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Libertarians and other supporters of limited government historically have mixed feelings about the European Union (and its various governmental manifestations). On the plus side, there are no trade barriers between nations that belong to the EU, and membership also makes it difficult for countries to impose regulatory burdens that hinder trade. The EU also has […]

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For a multitude of reasons, I wasn’t a fan of Mitt Romney’s candidacy in 2012. But when supporters of Barack Obama accused him of somehow being responsible for a woman who died from cancer, I jumped to his defense by pointing out the link between unnecessary deaths and bad economic policy. Simply stated, market-friendly policies […]

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I’m glad that Boris Johnson is Prime Minister for the simple reason that “Brexit” is far and away the most important issue for the United Kingdom. Whether it’s called a Clean Brexit or Hard Brexit, leaving the European Union is vital. It means escaping the transfer union that inevitably will be imposed as more EU […]

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I sometimes mock the New York Times for dodgy and inaccurate writing about economics. Though, to be fair, the paper has many sound journalists who do a good job, so I should be more careful about explaining that the mistakes are the result of specific reporters and columnists. Paul Krugman is an obvious example. And […]

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There are many reasons to oppose the various bailouts of the Greek government. Here are my two main reasons. I don’t like rewarding investors who make imprudent decisions, and it really galls me to bail out the (mostly) rich people who bought Greek bonds. I don’t like rewarding politicians who make imprudent decisions, and it […]

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I periodically mock the New York Times when editors, reporters, and columnists engage in sloppy and biased analysis. Claiming Medicaid cuts in a piece that shows rising outlays for the program. Asserting that government schools are “starved of funding” when taxpayer subsidies actually have skyrocketed. Claiming that budget-cutting austerity nations are doing worse than “stimulus” nations, but getting the numbers […]

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When I write about Estonia, I generally have something nice to say. Estonia has a non-discriminatory flat tax. Estonian lawmakers know how to cut spending. Estonia has a very good corporate tax system. Estonia has a high level of economic freedom. Estonia shrank governmental power to reduce corruption. Today, I want to add to my […]

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I’ve labeled the International Monetary Fund as the “dumpster fire” of the world economy. I’ve also called the bureaucracy the “Dr. Kevorkian” of international economic policy, though that reference many not mean anything to younger readers. My main complaint is that the IMF is always urging – or even extorting – nations to impose higher […]

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I’m a big fan of many of the economic reforms that have been implemented in Estonia, Latvia, and Lithuania. All three of the Baltic nations rank highly according to Economic Freedom of the World. Estonia and Lithuania are tied for #13, and Latvia isn’t far behind at #23. Rather impressive for nations that suffered decades […]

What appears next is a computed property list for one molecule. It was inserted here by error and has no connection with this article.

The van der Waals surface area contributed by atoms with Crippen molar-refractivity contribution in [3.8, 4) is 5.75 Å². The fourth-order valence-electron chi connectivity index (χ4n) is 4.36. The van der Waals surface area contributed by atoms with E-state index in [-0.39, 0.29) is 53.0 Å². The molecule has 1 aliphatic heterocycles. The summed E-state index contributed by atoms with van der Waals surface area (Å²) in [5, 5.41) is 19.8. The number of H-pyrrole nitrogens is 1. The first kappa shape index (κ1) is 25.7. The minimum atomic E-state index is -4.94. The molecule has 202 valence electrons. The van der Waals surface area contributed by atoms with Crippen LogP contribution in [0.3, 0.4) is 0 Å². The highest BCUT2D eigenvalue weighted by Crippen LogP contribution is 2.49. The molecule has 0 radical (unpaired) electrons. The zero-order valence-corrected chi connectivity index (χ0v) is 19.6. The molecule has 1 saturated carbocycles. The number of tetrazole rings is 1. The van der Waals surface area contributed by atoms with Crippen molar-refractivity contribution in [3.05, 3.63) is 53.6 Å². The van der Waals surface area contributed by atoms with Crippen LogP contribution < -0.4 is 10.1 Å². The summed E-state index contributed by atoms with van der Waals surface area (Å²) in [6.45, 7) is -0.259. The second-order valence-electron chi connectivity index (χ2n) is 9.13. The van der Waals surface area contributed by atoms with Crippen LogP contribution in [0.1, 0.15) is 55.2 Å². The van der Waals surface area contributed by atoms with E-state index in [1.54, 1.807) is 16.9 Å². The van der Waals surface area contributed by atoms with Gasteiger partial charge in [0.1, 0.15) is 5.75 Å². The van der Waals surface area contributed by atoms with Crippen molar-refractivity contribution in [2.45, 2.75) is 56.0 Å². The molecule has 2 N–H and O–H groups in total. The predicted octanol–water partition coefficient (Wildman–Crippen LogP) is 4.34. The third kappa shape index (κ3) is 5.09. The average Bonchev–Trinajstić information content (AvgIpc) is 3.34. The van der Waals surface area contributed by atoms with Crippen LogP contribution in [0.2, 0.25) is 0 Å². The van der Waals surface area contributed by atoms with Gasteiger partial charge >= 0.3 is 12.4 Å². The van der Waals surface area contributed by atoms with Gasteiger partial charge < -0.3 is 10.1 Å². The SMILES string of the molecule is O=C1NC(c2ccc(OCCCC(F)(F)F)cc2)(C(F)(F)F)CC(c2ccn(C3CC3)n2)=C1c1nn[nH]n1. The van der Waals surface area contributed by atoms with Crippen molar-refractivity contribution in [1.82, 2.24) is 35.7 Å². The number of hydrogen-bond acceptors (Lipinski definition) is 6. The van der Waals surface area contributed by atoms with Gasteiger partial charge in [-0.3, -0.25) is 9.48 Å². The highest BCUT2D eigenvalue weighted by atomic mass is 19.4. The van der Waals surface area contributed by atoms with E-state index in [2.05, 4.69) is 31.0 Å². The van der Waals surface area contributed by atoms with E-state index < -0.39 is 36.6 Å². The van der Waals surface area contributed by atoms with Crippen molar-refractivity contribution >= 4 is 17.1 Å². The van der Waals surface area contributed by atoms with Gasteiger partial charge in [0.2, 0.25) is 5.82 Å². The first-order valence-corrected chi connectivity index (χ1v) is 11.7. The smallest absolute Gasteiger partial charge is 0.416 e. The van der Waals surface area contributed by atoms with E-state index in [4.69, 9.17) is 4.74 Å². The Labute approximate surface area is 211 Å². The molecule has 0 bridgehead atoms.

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Iceland is a tiny little country with just 338,000 people (about the population of Santa Ana, CA), but that doesn’t mean it can’t teach us lessons about public policy. I wrote about the nation’s approach to fisheries in 2016, and explained that the property rights-based system is the best way of protecting fish stocks from […]

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I’m not an optimist about the future of Europe, mostly because welfare states are unaffordable in nations suffering from demographic decline. Given the grim trends on the continent, I expect many other nations (probably led by Italy) will experience the fiscal and economic mess that we’ve seen in Greece. Let’s dig into this issue by […]

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In Part I of this series, we examined the horrific tragedy of Venezuelan statism, and in Part II of this series, we looked at the Scandinavian “free-market welfare state.” Today, Part III will look at the ongoing deterioration of Greece. I’ve written many times about how the mess in Greece was caused by an ever-rising […]

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I recently wrote about the failed 1990 budget deal. My big complaint was that President George H.W. Bush compounded the mistake of higher taxes by also allowing a big increase in the burden of government spending. However, I didn’t blame the agreement for that year’s recession for the simple reason that the downturn began in […]

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I periodically mock the New York Times when editors, reporters, and columnists engage in sloppy and biased analysis. Claiming Medicaid cuts in a piece that shows rising outlays for the program. Asserting that government schools are “starved of funding” when taxpayer subsidies actually have skyrocketed. Claiming that budget-cutting austerity nations are doing worse than “stimulus” nations, but getting […]

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The most disturbing outcome of the recent mid-term election isn’t that Alexandria Ocasio-Cortez will be a Member of Congress. I actually look forward to that because of the humor value. Instead, with the Democrats now controlling the House of Representatives, I’m more worried about Donald Trump getting tricked into a “budget summit” that inevitably would […]